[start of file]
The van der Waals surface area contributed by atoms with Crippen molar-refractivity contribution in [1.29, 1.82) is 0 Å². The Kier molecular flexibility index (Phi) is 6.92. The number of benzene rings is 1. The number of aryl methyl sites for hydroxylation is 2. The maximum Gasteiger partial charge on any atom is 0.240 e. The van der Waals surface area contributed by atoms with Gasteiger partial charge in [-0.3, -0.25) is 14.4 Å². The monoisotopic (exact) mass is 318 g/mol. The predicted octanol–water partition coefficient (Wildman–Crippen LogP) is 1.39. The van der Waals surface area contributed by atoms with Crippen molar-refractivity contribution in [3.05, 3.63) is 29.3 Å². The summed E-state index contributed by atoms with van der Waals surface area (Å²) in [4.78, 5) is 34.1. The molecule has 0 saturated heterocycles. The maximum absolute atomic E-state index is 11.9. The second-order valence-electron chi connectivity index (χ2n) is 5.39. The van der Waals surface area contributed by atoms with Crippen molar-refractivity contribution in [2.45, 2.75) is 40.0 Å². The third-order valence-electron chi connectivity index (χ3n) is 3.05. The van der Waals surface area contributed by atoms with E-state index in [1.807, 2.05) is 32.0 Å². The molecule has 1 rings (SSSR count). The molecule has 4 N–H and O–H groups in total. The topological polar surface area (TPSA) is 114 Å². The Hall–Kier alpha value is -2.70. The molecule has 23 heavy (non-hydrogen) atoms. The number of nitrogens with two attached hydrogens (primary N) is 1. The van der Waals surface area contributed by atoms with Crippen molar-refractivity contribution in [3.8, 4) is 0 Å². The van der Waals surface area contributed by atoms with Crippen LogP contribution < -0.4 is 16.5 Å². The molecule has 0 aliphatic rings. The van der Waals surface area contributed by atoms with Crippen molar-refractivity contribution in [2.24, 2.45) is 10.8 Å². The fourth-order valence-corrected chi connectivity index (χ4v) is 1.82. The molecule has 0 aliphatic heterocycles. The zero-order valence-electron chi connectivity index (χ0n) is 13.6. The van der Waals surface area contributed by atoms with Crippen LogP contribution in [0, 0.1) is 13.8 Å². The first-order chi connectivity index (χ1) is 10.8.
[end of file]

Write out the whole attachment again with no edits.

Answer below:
The van der Waals surface area contributed by atoms with Crippen molar-refractivity contribution in [1.29, 1.82) is 0 Å². The Kier molecular flexibility index (Phi) is 6.92. The number of benzene rings is 1. The number of aryl methyl sites for hydroxylation is 2. The maximum Gasteiger partial charge on any atom is 0.240 e. The van der Waals surface area contributed by atoms with Gasteiger partial charge in [-0.3, -0.25) is 14.4 Å². The monoisotopic (exact) mass is 318 g/mol. The predicted octanol–water partition coefficient (Wildman–Crippen LogP) is 1.39. The van der Waals surface area contributed by atoms with Crippen molar-refractivity contribution in [3.05, 3.63) is 29.3 Å². The summed E-state index contributed by atoms with van der Waals surface area (Å²) in [4.78, 5) is 34.1. The molecule has 0 saturated heterocycles. The maximum absolute atomic E-state index is 11.9. The second-order valence-electron chi connectivity index (χ2n) is 5.39. The van der Waals surface area contributed by atoms with Crippen molar-refractivity contribution in [2.45, 2.75) is 40.0 Å². The third-order valence-electron chi connectivity index (χ3n) is 3.05. The van der Waals surface area contributed by atoms with E-state index in [1.807, 2.05) is 32.0 Å². The molecule has 1 rings (SSSR count). The molecule has 4 N–H and O–H groups in total. The topological polar surface area (TPSA) is 114 Å². The Hall–Kier alpha value is -2.70. The molecule has 23 heavy (non-hydrogen) atoms. The number of nitrogens with two attached hydrogens (primary N) is 1. The van der Waals surface area contributed by atoms with Crippen molar-refractivity contribution in [3.8, 4) is 0 Å². The van der Waals surface area contributed by atoms with Crippen LogP contribution < -0.4 is 16.5 Å². The molecule has 0 aliphatic rings. The van der Waals surface area contributed by atoms with Crippen molar-refractivity contribution in [2.24, 2.45) is 10.8 Å². The fourth-order valence-corrected chi connectivity index (χ4v) is 1.82. The molecule has 0 aliphatic heterocycles. The zero-order valence-electron chi connectivity index (χ0n) is 13.6. The van der Waals surface area contributed by atoms with Crippen LogP contribution in [0, 0.1) is 13.8 Å². The first-order chi connectivity index (χ1) is 10.8.